Ensuring the Safety of Artisan Cheese

Dennis D'Amico, assistant professor of animal science, speaks about cheese making and food safety at the W.B. Young Building. (Peter Morenus/UConn Photo)
Animal science professor Dennis D’Amico helps owners of small dairies comply with federal food safety regulations.


Dennis D'Amico, assistant professor of animal science, speaks about cheese making and food safety at the W.B. Young Building. (Peter Morenus/UConn Photo)
Dennis D’Amico, assistant professor of animal science, speaks about cheese making and food safety at the W.B. Young Building. (Peter Morenus/UConn Photo)

Buying fresh goat cheese at a local farmer’s market or selecting a piece of sharp cheddar from a display of artisanal cheese at the supermarket offers the promise of a nutritious and flavorful snack. Dennis D’Amico, assistant professor in the Department of Animal Science, wants to make sure those cheeses are safe to eat as well.

D’Amico is an expert on the microbiology of artisanal cheese, and his expertise on Listeria species, pathogenic bacteria commonly associated with illness caused by consumption of dairy products, is nationally recognized. Before coming to UConn last year, he served as senior research scientist at the Vermont Institute for Artisan Cheese at the University of Vermont.

D’Amico has begun making cheddar, juustoleipa, and queso blanco for retail sales at the UConn Creamery. He notes that the cheese is made from the award-winning milk produced at UConn’s own Kellogg Dairy Center. “The secret to making great cheese is starting with great milk, and we have that in abundance here,” D’Amico says. “I’m glad we’re now in a position to add top quality cheese to the award-winning ice cream we already sell at the Dairy Bar.”

In recent years, locally produced food products – including dairy – have surged in popularity. At the same time, the federal government wants to keep people safe from food-borne illnesses, and that includes oversight of small, independent farmers who sell their food products close to home.

That’s where D’Amico enters the picture.

“My interest lies in conducting research and transferring knowledge to help small farmers improve the safety and quality of cheese, while complying with federal regulations,” D’Amico says.

His research examines the presence, ecology, and diversity of pathogens in small to very small farms and dairy processing facilities. That includes measuring the incidence of pathogenic bacteria in raw milk to be used in cheese making.

Advocating for small business

With the passage of the Food Safety Modernization Act of 2010, the focus of federal regulations shifted from responding to incidents of food contamination to preventing contamination in the first place. D’Amico says his goal is to identify natural interventions, and put controls in place that will allow producers to continue following traditional cheese-making procedures, while complying with federal regulations and producing safe food.

“A lot of the rules initially put in place that apply to large commercial dairy operations are difficult to translate to small, individually owned dairies,” he notes. “I guess you can say I’m an advocate for the little guy.”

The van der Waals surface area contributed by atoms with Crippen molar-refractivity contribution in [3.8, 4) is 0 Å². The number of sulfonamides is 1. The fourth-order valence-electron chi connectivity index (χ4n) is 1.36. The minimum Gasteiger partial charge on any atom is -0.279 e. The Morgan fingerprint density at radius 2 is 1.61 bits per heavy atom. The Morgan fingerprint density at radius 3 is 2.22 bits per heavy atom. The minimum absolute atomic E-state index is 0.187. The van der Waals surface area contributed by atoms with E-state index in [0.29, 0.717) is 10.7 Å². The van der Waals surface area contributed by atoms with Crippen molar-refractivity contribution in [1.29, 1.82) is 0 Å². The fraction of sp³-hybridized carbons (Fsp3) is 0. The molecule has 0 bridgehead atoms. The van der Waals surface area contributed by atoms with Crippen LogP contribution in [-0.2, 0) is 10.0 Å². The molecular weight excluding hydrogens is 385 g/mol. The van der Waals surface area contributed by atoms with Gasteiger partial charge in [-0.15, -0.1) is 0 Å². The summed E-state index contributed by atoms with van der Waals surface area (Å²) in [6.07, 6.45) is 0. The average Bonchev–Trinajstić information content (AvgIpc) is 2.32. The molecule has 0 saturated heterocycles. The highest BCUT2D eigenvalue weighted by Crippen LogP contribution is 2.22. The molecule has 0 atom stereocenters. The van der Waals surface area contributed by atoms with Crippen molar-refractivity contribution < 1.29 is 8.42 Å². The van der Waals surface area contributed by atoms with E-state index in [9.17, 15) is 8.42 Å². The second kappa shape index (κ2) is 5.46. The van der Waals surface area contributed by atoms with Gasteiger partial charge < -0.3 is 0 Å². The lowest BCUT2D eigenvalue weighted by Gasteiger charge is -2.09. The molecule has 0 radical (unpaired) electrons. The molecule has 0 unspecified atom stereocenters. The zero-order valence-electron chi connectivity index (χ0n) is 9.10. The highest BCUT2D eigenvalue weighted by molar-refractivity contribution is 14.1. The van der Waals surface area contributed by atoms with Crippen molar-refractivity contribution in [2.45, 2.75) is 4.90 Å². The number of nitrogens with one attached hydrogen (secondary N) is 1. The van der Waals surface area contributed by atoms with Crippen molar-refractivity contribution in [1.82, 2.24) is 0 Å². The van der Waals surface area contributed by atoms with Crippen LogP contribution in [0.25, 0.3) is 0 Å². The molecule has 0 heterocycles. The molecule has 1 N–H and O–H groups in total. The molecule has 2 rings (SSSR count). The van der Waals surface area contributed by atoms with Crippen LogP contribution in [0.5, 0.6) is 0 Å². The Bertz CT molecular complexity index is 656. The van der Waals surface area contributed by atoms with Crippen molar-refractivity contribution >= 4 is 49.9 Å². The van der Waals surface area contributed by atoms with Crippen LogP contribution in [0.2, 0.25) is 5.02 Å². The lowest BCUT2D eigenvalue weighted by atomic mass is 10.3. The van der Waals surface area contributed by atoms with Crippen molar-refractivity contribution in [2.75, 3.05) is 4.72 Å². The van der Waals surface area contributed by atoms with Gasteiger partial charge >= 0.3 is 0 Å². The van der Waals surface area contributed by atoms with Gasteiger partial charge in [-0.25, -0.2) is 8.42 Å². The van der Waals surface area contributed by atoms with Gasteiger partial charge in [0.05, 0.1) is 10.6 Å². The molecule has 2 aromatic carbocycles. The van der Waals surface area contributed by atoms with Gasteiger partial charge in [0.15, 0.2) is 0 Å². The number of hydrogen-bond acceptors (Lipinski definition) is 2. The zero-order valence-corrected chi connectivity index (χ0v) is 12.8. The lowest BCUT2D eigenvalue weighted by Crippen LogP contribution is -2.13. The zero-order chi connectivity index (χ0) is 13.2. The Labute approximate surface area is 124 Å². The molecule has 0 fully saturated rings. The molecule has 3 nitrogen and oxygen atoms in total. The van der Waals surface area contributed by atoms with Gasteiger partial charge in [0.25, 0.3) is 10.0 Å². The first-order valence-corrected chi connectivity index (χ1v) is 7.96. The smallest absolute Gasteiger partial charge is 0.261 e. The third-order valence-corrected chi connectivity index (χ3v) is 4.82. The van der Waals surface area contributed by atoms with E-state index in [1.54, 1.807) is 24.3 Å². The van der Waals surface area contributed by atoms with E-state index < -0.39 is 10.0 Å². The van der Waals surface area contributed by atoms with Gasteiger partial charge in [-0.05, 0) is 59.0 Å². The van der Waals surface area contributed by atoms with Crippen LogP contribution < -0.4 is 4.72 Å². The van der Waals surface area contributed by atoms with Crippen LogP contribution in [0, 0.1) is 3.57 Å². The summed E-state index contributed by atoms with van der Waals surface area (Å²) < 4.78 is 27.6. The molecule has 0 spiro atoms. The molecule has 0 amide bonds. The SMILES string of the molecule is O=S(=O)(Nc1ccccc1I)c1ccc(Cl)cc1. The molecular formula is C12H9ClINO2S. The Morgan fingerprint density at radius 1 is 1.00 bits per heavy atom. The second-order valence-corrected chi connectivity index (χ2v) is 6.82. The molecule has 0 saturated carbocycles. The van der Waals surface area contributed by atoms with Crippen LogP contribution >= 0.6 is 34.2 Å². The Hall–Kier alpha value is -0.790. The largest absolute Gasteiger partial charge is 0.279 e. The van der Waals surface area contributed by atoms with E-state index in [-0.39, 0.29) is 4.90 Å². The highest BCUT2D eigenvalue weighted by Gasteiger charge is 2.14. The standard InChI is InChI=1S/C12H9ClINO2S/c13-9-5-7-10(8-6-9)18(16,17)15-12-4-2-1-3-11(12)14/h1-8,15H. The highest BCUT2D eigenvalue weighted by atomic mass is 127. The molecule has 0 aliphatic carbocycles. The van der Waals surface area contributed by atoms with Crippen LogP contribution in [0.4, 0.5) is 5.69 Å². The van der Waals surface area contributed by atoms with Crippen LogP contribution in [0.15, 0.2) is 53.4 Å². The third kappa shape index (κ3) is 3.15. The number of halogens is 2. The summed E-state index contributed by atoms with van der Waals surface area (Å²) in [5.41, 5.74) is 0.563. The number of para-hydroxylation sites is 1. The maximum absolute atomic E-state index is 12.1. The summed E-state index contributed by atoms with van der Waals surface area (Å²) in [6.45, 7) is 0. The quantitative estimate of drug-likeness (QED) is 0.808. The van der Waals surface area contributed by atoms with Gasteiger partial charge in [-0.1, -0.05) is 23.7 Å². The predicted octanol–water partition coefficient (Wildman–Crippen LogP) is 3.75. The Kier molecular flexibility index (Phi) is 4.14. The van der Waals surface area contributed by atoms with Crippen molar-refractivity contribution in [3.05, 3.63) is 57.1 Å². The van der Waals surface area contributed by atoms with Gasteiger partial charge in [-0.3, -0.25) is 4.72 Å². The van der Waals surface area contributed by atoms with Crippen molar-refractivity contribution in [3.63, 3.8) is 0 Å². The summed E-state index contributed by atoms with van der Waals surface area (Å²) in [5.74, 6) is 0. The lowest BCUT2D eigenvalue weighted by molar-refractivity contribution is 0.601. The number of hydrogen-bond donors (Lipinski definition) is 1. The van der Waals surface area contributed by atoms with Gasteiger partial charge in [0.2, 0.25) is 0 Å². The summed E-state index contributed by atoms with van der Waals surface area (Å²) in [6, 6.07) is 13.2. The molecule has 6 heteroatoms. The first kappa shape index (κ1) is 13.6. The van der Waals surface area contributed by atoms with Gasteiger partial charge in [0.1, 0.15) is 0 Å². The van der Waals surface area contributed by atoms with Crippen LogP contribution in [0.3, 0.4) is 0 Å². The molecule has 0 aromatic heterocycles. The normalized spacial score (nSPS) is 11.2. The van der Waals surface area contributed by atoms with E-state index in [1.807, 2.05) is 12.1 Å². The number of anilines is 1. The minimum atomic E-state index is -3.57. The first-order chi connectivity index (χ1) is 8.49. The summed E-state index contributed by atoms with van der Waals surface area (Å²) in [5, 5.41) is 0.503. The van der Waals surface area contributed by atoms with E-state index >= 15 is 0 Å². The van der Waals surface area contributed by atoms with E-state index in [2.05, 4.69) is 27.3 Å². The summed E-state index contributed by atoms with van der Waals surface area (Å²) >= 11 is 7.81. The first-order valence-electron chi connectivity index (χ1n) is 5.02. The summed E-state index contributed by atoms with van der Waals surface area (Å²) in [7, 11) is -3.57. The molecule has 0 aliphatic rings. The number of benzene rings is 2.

As part of his advocacy, D’Amico works with cheese producers on everything from establishing ‘best practices’ to eliminate cross-contamination of production areas, to instituting ways to make the pasteurization process more efficient.

He also hopes to create a cell phone app to aid in producing safe, minimally processed foods.

Most small dairies use batch pasteurizers to heat milk to the necessary temperature to kill pathogens, he explains, but this is time-consuming and often leads to ‘overkill’ in the elimination of pathogens of concern. Among the things D’Amico is doing to make the process more efficient is determining exactly how long it takes a certain amount of milk to reach a desired temperature, and how long it has to be held at that level in order to reach safety standards.

“An app would make it easy to plug in the parameters and get an immediate answer,” he says. “Things like that increase the efficiency and productivity of small operations.”

Providing assistance to local dairy producers is part of UConn’s obligation as the state’s land grant university, but D’Amico’s reputation is a national one, thanks to his ongoing work with the Innovation Center for U.S. Dairy.

”The dairy industry recognizes that artisanal and farmstead cheese makers are here to stay, and it’s in their best interests to make sure that the products they produce are safe to eat,” he says. That’s why the dairy industry sponsors a training program that D’Amico developed called ‘Artisan/Farmstead Cheese Maker Food Safety Workshop,’ which is designed to help educate regulators, inspectors, retailers, and cheese makers alike on the topic of artisan cheese making and safety. He has traveled all over the country offering this training.

The workshop covers topics ranging from the efficacy of pathogen preventive controls, to the control and monitoring of environmental pathogens, to local and state rules impacting artisan/farmstead cheese making.

“Rather than considering small producers a threat, the dairy industry looks at them as a valuable addition,” D’Amico says, “as long as best practices are followed.”

D’Amico will teach a 3000-level course on ‘Animal Food Products: Dairy Technology’ in the College of Agriculture, Health, and Natural Resources (CAHNR) in the spring.